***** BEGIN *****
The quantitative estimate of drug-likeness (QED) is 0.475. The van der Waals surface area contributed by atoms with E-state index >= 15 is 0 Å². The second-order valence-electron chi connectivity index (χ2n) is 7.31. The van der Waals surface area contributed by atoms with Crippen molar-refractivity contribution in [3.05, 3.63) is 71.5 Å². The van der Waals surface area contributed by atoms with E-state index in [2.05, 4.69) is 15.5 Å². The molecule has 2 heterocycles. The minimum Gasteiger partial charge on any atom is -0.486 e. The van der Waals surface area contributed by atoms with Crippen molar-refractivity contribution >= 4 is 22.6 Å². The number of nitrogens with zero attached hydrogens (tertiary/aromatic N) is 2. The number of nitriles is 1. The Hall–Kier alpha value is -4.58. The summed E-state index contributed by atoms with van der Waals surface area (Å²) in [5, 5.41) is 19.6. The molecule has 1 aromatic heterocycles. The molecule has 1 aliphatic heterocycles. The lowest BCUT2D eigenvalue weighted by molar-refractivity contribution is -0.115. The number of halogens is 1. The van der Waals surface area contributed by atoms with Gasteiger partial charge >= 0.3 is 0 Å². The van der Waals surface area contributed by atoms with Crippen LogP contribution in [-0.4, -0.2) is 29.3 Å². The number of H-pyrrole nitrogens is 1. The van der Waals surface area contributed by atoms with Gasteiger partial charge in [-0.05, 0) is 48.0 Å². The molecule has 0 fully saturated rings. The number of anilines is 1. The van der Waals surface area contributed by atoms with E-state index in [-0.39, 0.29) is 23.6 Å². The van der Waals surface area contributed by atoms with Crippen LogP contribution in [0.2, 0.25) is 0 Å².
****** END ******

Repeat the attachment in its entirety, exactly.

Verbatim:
The quantitative estimate of drug-likeness (QED) is 0.475. The van der Waals surface area contributed by atoms with E-state index >= 15 is 0 Å². The second-order valence-electron chi connectivity index (χ2n) is 7.31. The van der Waals surface area contributed by atoms with Crippen molar-refractivity contribution in [3.05, 3.63) is 71.5 Å². The van der Waals surface area contributed by atoms with E-state index in [2.05, 4.69) is 15.5 Å². The molecule has 2 heterocycles. The minimum Gasteiger partial charge on any atom is -0.486 e. The van der Waals surface area contributed by atoms with Crippen molar-refractivity contribution >= 4 is 22.6 Å². The number of nitrogens with zero attached hydrogens (tertiary/aromatic N) is 2. The number of nitriles is 1. The Hall–Kier alpha value is -4.58. The summed E-state index contributed by atoms with van der Waals surface area (Å²) in [5, 5.41) is 19.6. The molecule has 1 aromatic heterocycles. The molecule has 1 aliphatic heterocycles. The lowest BCUT2D eigenvalue weighted by molar-refractivity contribution is -0.115. The number of halogens is 1. The van der Waals surface area contributed by atoms with Gasteiger partial charge >= 0.3 is 0 Å². The van der Waals surface area contributed by atoms with Crippen LogP contribution in [-0.4, -0.2) is 29.3 Å². The number of H-pyrrole nitrogens is 1. The van der Waals surface area contributed by atoms with Gasteiger partial charge in [-0.05, 0) is 48.0 Å². The molecule has 0 fully saturated rings. The number of anilines is 1. The van der Waals surface area contributed by atoms with E-state index in [-0.39, 0.29) is 23.6 Å². The van der Waals surface area contributed by atoms with Crippen LogP contribution in [0.2, 0.25) is 0 Å².